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Job Johnson (Job Clifford Johnson)
(1860-1937)
Born: Pine Station, Pennsylvania
Worked: McElhattan, Pennsylvania

North Central Pennsylvania folk artist Job Johnson presents modern audiences with a distinctive commentary on frontier life in the late 19th and early 20th centuries.

Born and raised on a tobacco farm with the prospect of a life of toil, it appeared impossible (or at least impractical) for Johnson to pursue his desire to create art. Spurred on by his good friend and renowned local writer, Col. Henry Shoemaker, Johnson began his artistic endeavors at the not-so-tender age of 38. Both men shared an interest in local folklore and also in the belief that art – in all its manifestations- can draw attention to issues of environmentalism and conservation. Johnson explores this theme in his work “The Last Great Pine,” in which a solitary white pine tree stands alone in a forest devastated by the Pennsylvania logging industry of the late 1800s. Shoemaker’s monument to the Native American tribe Lenni Lenape also became a subject of Johnson’s work, signifying the remnants of a civilization lost as a direct result of the destruction of the area’s natural landscape.

Johnson’s works are not only visual attestations of people and period, but also of his childhood. “The Stripping Room,” shows settlers in the Pennsylvania-wild living free of the technology that would soon advance upon the community, changing its way of life forever.

With over 1,000 works attributed to the artist, Johnson’s prolificacy is reflected in his variety of interests; folklore is one of his many subjects. “Devil’s Cave,” illustrates a nontraditional Satan with three eyes holding out a book for the viewer to sign. One of Johnson’s drawings with color, he used clay to create the reddish glow emanating from the Devil’s book, making it leap from the charcoal background. His illustration of Lucifer is unconventional; it’s moral is Hawthornian – a life of honest hard work is superior to one of corruption.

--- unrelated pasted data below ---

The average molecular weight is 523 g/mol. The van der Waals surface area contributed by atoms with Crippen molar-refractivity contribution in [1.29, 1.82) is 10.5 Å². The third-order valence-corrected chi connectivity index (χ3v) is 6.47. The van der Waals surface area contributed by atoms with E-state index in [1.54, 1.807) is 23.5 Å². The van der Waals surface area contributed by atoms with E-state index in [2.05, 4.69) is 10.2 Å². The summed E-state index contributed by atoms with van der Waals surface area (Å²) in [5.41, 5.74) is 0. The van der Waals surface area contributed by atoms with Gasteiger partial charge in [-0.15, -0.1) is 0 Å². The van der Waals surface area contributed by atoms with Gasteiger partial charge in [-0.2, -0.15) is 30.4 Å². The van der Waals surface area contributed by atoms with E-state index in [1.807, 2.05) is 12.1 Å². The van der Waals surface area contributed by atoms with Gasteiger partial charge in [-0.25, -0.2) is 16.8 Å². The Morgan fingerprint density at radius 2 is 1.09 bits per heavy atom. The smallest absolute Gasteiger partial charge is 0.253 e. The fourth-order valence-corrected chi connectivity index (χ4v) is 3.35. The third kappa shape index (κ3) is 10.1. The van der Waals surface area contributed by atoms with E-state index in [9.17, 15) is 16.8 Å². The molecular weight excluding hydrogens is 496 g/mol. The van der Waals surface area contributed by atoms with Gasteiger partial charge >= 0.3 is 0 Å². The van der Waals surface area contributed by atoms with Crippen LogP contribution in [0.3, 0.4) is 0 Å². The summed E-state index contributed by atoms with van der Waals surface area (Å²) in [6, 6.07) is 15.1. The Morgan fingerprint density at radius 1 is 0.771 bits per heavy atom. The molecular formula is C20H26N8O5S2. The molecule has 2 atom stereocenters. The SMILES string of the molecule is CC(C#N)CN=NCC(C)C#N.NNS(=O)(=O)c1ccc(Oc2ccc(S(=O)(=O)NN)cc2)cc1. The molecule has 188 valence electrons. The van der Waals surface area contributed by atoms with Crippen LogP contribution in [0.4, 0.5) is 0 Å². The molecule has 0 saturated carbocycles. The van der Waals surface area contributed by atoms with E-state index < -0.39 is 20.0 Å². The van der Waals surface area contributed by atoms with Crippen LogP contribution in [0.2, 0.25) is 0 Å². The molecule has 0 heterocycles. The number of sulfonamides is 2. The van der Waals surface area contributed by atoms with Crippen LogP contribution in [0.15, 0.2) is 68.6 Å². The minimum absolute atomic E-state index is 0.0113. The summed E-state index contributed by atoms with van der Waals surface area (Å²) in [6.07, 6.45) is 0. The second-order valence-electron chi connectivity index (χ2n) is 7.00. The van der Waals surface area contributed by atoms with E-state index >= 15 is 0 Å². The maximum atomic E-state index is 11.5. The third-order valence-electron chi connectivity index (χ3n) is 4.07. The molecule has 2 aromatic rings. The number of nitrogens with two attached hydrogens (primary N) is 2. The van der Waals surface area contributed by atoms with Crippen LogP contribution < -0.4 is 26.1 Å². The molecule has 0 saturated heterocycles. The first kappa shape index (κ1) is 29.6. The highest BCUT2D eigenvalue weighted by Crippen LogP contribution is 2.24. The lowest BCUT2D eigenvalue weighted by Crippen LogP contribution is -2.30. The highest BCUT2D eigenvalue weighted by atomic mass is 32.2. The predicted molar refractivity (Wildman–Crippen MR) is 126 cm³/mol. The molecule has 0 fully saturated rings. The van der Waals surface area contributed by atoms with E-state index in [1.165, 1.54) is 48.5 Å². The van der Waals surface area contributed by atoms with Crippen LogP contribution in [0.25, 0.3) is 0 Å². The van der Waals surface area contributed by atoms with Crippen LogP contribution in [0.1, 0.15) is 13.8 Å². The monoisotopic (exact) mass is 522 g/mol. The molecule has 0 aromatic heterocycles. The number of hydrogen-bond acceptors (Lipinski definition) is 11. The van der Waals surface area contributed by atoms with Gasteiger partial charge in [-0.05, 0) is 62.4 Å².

While the Industrial Revolution generated an entirely new process – mass production – each of Job Johnson’s works is a unique artifact, from handcrafted paper to the frames he fashioned from branches collected outside his McElhattan home. His work, although inspired by the son of a wealthy Industrialist (Shoemaker) is an ironic affront to that same system.

Johnson remained a hermit living in a small, double room shack on several acres of family land until his death at the age of 77. He surrounded himself with his work – his home and shed were covered from floor to ceiling with his art. They became the property of his brother’s widowed wife, Lottie Mae Johnson and have been passed down through the Johnson family of Lycoming and Clinton counties. Issues that Johnson tackles in his works – dealing with conservation, environmentalism, and technology – are still contemporary. Johnson’s images are an echo of concern in the endless chasm of what he saw as the modern world’s affront to tradition – his work will remain significant as long as these conflicts continue to be common issues through the generations.